MBTA resolves discrimination allegations

The Massachusetts Bay Transportation Authority has resolved allegations that it violated laws protecting disabled people when it contracted with ride-hailing companies to provide transportation for people who use wheelchairs, federal prosecutors said.

Prosecutors in a statement Tuesday said when the MBTA started a pilot program in 2016 that used ride-hailing companies to supplement its door-to-door paratransit service for disabled riders, known as The Ride, those companies did not have enough vehicles to provide service to passengers who used wheelchairs.

As a result, wheelchair-accessible vehicles were either unavailable or passengers had to endure excessive wait times, which prosecutors alleged was a violation of the Americans with Disabilities Act.

The MBTA denied discrimination.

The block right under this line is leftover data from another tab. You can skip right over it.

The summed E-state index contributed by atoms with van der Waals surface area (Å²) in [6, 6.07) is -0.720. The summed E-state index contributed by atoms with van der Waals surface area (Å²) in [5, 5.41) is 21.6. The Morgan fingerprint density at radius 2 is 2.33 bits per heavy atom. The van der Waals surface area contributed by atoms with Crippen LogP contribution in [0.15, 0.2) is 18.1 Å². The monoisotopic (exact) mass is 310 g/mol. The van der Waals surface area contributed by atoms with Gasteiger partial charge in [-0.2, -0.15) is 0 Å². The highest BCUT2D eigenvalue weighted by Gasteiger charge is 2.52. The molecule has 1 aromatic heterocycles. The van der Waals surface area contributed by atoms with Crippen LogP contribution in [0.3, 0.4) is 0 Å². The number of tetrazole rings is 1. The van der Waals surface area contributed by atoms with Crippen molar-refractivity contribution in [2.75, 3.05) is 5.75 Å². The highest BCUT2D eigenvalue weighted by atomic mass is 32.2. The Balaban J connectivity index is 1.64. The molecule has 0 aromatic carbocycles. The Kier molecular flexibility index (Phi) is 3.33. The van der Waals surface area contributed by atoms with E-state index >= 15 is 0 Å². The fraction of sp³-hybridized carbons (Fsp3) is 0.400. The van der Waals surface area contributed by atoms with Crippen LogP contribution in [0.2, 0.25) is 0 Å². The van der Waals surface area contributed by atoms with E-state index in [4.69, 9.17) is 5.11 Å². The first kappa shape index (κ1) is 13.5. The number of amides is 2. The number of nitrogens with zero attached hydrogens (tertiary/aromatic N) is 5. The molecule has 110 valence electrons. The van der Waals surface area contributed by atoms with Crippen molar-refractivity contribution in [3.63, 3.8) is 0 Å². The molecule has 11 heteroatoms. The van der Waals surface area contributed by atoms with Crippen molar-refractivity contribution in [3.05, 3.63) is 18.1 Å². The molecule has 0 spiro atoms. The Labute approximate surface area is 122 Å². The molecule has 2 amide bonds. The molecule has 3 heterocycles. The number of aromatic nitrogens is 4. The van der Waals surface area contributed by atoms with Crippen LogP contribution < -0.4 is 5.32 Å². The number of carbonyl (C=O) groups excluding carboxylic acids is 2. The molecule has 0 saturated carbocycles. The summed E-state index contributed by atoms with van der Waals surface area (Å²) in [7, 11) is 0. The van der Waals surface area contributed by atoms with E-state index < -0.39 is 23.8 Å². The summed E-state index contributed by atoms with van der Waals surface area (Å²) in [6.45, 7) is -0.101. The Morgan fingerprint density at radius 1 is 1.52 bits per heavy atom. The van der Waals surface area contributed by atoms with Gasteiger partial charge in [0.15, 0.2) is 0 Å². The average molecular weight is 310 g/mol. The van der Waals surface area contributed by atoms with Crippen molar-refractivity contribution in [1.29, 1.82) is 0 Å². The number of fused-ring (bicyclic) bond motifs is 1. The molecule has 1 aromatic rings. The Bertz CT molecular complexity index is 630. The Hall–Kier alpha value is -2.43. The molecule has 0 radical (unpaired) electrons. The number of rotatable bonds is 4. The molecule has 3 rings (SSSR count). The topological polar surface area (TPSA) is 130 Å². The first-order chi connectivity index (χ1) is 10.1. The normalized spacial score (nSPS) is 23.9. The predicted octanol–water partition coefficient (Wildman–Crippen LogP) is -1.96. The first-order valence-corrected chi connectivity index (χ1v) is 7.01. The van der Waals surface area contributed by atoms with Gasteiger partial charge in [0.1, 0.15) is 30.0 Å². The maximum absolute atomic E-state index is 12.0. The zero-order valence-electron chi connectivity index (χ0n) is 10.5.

The U.S. attorney's office has closed its investigation because the MBTA has made several changes, including providing subsidies that have incentivized ride-hailing companies to increase the number of wheelchair-accessible vehicles available for hire.

“Innovation is not an excuse for avoiding accessibility. Rather, it is an opportunity to enhance accessibility. That is what the MBTA has now done here. The first iteration of the MBTA’s program left out rights for those who use wheelchairs,” U.S. Attorney Rachael Rollins said in a statement.

The MBTA has also agreed to monitor wait times for riders needing wheelchair-accessible vehicles and to report the data to the federal authorities for 18 months.

“The MBTA continues its work to identify and develop creative solutions to improve the services available under its paratransit program, The Ride,” the agency said in a statement. “The MBTA’s groundbreaking work with transportation network companies increased the transportation options available to the paratransit community.”


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